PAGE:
Australia is currently in the midst of yet another heat wave, and temperatures are expected to reach or exceed 113 degrees Fahrenheit in the most vulnerable areas of the continent.

59vn8kCaroline HaskinsEmanuel Maibergclimate changebats
<![CDATA[Researchers Create Perfect Blood Vessels in a Petri Dish for the First Time]]>, 16 Jan 2019 18:19:54 +0000A team of researchers has managed to grow “perfect” human blood vessels in a Petri dish and a non-human animal for the first time.

As detailed in a study published Tuesday in Nature, organoids—biomasses grown from stem cells that mimic human organs—were grown after researchers identified an important pathway that prevents changes to blood vessels, a major cause of death in diseases such as diabetes and Alzheimer’s.

“Being able to build human blood vessels as organoids from stem cells is a game changer,” Josef Penninger, director of the Life Sciences Institute at the University of British Columbia and lead author of the study, said in a statement. “Every single organ in our body is linked with the circulatory system [so] this could potentially allow researchers to unravel the causes and treatments for a variety of vascular diseases.”

After growing the blood vessels in a Petri dish, Penninger and his colleagues also transplanted the vascular organoids into live mice. As they discovered, the organoids developed into fully functional blood vessels, which demonstrated for the first time that vascular organoids could be grown in another species.

Blood vessels in people with diabetes will often thicken in such a way that it prevents the effective delivery of oxygen and nutrients through the body, and, over time, can lead to serious problems such as kidney failure, strokes, and heart attacks.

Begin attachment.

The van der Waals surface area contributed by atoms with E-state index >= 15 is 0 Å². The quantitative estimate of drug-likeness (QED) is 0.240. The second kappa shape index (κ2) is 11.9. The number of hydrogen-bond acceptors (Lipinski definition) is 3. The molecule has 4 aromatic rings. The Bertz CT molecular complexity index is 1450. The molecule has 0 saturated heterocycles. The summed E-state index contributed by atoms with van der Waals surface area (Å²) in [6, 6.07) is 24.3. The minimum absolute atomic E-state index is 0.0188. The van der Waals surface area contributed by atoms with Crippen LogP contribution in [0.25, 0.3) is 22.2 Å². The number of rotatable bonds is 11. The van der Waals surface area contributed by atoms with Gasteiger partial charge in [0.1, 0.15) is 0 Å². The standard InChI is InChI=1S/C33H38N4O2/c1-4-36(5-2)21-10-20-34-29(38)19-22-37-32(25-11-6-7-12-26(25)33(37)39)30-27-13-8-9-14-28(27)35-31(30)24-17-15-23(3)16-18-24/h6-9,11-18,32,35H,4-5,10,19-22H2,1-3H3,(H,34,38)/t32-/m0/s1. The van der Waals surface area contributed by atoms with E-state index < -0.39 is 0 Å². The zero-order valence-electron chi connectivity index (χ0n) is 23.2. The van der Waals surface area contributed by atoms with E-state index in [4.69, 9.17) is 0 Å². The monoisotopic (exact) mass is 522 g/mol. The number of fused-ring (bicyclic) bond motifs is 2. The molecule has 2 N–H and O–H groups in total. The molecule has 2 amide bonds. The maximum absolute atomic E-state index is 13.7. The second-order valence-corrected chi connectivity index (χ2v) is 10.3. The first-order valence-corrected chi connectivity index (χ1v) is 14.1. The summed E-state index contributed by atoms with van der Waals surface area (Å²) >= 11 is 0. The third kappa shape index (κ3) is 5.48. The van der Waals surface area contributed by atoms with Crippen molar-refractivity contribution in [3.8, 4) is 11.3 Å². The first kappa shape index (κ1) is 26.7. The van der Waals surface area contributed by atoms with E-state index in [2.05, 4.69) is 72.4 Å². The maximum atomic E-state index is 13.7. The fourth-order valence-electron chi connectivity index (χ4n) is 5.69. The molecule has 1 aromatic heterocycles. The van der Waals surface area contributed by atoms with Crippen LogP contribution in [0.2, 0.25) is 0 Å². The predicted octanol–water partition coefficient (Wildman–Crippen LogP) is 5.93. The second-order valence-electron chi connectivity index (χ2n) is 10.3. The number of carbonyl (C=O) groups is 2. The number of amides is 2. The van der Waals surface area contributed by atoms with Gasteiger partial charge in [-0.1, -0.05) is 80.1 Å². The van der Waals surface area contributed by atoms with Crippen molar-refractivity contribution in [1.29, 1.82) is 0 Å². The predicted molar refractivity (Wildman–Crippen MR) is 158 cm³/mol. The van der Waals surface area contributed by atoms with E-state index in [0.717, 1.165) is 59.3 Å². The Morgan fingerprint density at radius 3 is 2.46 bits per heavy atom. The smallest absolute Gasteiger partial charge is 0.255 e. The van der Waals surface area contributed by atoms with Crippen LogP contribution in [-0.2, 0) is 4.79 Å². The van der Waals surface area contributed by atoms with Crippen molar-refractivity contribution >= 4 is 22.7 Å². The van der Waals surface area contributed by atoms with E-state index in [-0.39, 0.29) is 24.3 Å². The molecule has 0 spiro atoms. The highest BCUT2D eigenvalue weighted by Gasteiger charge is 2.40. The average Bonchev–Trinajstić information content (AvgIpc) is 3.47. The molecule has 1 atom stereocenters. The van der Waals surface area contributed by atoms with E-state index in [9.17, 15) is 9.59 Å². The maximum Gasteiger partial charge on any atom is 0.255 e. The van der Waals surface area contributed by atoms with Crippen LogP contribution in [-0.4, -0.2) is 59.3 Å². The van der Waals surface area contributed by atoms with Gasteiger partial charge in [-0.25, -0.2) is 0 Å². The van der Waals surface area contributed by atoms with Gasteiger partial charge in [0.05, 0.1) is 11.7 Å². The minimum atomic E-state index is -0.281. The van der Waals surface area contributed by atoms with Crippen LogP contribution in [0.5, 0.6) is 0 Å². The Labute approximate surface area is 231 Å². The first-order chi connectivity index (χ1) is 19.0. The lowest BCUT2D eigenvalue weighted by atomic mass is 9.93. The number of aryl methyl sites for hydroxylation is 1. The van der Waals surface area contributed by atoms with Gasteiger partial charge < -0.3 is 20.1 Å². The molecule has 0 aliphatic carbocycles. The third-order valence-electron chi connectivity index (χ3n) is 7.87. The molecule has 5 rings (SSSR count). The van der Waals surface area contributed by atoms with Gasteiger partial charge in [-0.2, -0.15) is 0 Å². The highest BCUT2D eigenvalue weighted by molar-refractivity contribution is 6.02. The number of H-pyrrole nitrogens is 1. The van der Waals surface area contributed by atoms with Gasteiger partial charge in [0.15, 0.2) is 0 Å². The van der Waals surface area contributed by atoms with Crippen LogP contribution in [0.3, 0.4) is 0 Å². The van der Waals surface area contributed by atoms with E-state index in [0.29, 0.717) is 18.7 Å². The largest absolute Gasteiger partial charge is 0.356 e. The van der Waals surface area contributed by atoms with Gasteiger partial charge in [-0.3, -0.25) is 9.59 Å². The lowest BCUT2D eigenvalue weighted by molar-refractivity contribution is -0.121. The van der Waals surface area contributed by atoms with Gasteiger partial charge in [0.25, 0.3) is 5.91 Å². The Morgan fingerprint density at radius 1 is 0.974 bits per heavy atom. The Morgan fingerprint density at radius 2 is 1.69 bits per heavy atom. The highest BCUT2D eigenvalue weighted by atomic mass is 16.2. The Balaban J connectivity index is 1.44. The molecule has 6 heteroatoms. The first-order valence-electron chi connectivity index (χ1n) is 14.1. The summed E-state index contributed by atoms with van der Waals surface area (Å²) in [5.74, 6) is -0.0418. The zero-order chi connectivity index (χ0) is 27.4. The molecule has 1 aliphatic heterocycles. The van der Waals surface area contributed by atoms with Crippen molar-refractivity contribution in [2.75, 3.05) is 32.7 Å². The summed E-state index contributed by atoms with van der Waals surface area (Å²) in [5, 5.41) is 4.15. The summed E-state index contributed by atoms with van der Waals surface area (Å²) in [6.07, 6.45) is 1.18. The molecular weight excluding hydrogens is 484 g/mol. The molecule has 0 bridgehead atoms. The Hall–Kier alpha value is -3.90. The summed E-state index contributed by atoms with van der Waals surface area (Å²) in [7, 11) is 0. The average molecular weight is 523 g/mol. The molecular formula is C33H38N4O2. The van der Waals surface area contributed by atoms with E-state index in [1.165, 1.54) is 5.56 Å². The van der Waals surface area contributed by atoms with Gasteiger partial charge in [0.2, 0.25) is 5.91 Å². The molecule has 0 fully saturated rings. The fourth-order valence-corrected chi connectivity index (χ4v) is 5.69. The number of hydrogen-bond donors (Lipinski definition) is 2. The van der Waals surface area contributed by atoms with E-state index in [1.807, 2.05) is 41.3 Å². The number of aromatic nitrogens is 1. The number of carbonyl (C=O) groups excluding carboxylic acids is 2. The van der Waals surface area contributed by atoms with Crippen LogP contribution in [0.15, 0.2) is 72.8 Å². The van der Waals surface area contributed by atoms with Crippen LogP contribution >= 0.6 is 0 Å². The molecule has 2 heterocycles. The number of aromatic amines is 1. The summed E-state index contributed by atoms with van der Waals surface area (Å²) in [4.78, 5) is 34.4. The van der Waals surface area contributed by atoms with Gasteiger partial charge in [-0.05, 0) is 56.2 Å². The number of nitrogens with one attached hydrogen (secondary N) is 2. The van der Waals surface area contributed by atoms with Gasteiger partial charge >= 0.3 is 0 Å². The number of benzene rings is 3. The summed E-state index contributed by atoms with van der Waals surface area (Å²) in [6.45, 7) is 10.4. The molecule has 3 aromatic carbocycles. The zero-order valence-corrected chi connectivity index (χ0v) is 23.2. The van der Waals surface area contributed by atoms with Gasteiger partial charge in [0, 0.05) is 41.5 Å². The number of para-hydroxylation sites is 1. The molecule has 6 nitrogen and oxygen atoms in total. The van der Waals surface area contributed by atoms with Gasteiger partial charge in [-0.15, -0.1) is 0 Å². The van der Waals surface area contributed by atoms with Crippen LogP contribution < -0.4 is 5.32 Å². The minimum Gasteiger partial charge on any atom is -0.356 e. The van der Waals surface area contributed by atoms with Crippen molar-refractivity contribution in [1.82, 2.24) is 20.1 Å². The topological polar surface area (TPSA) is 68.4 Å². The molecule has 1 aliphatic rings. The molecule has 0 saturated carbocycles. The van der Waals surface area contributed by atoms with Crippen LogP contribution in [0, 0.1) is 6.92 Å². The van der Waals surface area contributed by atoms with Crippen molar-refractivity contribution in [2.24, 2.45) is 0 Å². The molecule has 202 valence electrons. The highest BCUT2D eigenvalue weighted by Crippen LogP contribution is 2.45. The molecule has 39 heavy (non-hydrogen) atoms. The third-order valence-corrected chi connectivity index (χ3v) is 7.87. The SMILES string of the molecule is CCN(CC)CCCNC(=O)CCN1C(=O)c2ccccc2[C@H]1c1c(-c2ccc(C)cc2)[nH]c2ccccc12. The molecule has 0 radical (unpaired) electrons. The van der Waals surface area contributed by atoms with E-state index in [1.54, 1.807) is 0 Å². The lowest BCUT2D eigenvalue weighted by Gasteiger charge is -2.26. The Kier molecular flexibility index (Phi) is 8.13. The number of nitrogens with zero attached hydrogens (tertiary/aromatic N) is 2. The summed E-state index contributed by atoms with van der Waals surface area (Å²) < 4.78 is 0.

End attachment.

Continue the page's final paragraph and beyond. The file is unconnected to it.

Read More: Lab-Grown Mini-Brains Spontaneously Produced ‘Human Like’ Brain Waves for the First Time

To test the effectiveness of the organoids as a stand-in for diseased blood vessels, the researchers put the organoids in an environment meant to simulate what it would be like to have diabetes. The blood vessels in the Petri dish responded just like they would in a diabetic human.

“Our organoids resemble human capillaries to a great extent, even on a molecular level,” Reiner Wimmer, a postdoctoral researcher at the Institute for Molecular Biotechnology, said in a statement. “We can now use them to study blood vessel diseases directly on human tissue.”

pa579zDaniel OberhausNatasha Grzincicpetri dishuniversity of british columbiaDiabetesstem cellsOrganoidsJosef PenningerLife Sciences Institutevascular disease
<![CDATA[Why the People Responsible for US Nukes Tweeted a Veiled Threat on New Year’s Eve]]>, 16 Jan 2019 17:49:52 +0000 We’ve all made bad tweets, but the consequences for those tweets don’t usually threaten life on the planet.

Tweeting out a thinly-veiled threat to drop a nuclear bomb isn’t a typical gaffe, but that’s what US Strategic Command (Stratcom)—a joint military command responsible for strategic deterrence, missile defense, and nuclear operations—did via its official Twitter account on New Year’s Eve. Stratcom deleted the tweet a few hours later, but not before I saved it.

It’s posted below:

A slickly-produced video embedded in the tweet showed a B-2 Bomber—a stealth jet capable of dropping a nuke—dropping bombs overlaid with the word “LETHAL.” Some followers were horrified by the agency in charge of of the nuclear triad—America’s intercontinental ballistic missiles, strategic bombers, and submarine-launched ballistic missiles—tweeting veiled threats on New Year’s Eve, and Stratcom pulled the tweet and issued an apology.

“This post, which has since been deleted, was part of our Year in Review series meant to feature our command priorities: strategic deterrence, decisive response and combat-ready force,” a Stratcom spokesperson told The Washington Post. The spokesperson explained that the video was a repost from earlier in the year showing off a conventional pair of Massive Ordnance Penetrators at a US test range.

Mistakes happen, but the tweet begs the question, why is US Strategic Command tweeting in the first place and what’s the point of such organizations running social media accounts?

Social media is a powerful modern tool for communication and a weapon of war on the battlefield. Activists use it to organize, and governments use it spread both information and propaganda. Most government agencies, including US military groups, maintain some form of social media presence.

According to Stratcom’s 2018 Communication Strategy handbook, social media is “a [public affairs] function that helps fulfill the command’s obligation to publicly communicate with global audiences.”